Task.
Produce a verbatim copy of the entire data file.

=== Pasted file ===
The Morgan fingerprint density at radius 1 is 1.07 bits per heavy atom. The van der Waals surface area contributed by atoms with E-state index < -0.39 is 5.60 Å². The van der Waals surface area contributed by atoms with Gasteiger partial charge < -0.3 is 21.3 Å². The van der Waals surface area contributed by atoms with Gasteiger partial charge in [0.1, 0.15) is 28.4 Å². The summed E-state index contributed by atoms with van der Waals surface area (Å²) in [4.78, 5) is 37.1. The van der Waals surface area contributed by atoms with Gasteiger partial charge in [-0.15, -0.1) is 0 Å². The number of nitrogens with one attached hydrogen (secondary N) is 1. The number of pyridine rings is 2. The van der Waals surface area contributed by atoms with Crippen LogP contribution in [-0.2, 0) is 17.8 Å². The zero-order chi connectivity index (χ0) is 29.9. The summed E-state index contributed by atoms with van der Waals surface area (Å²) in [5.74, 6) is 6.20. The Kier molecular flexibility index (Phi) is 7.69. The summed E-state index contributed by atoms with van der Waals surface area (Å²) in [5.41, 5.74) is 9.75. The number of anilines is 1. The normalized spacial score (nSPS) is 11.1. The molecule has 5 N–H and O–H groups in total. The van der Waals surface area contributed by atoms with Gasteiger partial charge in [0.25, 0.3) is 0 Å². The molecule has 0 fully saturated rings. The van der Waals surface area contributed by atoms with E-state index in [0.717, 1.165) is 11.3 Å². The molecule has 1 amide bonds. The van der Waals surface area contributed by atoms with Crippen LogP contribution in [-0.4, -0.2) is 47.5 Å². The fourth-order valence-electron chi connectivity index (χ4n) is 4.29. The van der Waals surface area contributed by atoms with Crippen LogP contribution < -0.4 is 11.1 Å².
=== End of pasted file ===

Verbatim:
The Morgan fingerprint density at radius 1 is 1.07 bits per heavy atom. The van der Waals surface area contributed by atoms with E-state index < -0.39 is 5.60 Å². The van der Waals surface area contributed by atoms with Gasteiger partial charge < -0.3 is 21.3 Å². The van der Waals surface area contributed by atoms with Gasteiger partial charge in [0.1, 0.15) is 28.4 Å². The summed E-state index contributed by atoms with van der Waals surface area (Å²) in [4.78, 5) is 37.1. The van der Waals surface area contributed by atoms with Gasteiger partial charge in [-0.15, -0.1) is 0 Å². The number of nitrogens with one attached hydrogen (secondary N) is 1. The number of pyridine rings is 2. The van der Waals surface area contributed by atoms with Crippen LogP contribution in [-0.2, 0) is 17.8 Å². The zero-order chi connectivity index (χ0) is 29.9. The summed E-state index contributed by atoms with van der Waals surface area (Å²) in [5.74, 6) is 6.20. The Kier molecular flexibility index (Phi) is 7.69. The summed E-state index contributed by atoms with van der Waals surface area (Å²) in [5.41, 5.74) is 9.75. The number of anilines is 1. The normalized spacial score (nSPS) is 11.1. The molecule has 5 N–H and O–H groups in total. The van der Waals surface area contributed by atoms with Gasteiger partial charge in [0.25, 0.3) is 0 Å². The molecule has 0 fully saturated rings. The van der Waals surface area contributed by atoms with E-state index in [0.717, 1.165) is 11.3 Å². The molecule has 1 amide bonds. The van der Waals surface area contributed by atoms with Crippen LogP contribution in [-0.4, -0.2) is 47.5 Å². The fourth-order valence-electron chi connectivity index (χ4n) is 4.29. The van der Waals surface area contributed by atoms with Crippen LogP contribution < -0.4 is 11.1 Å².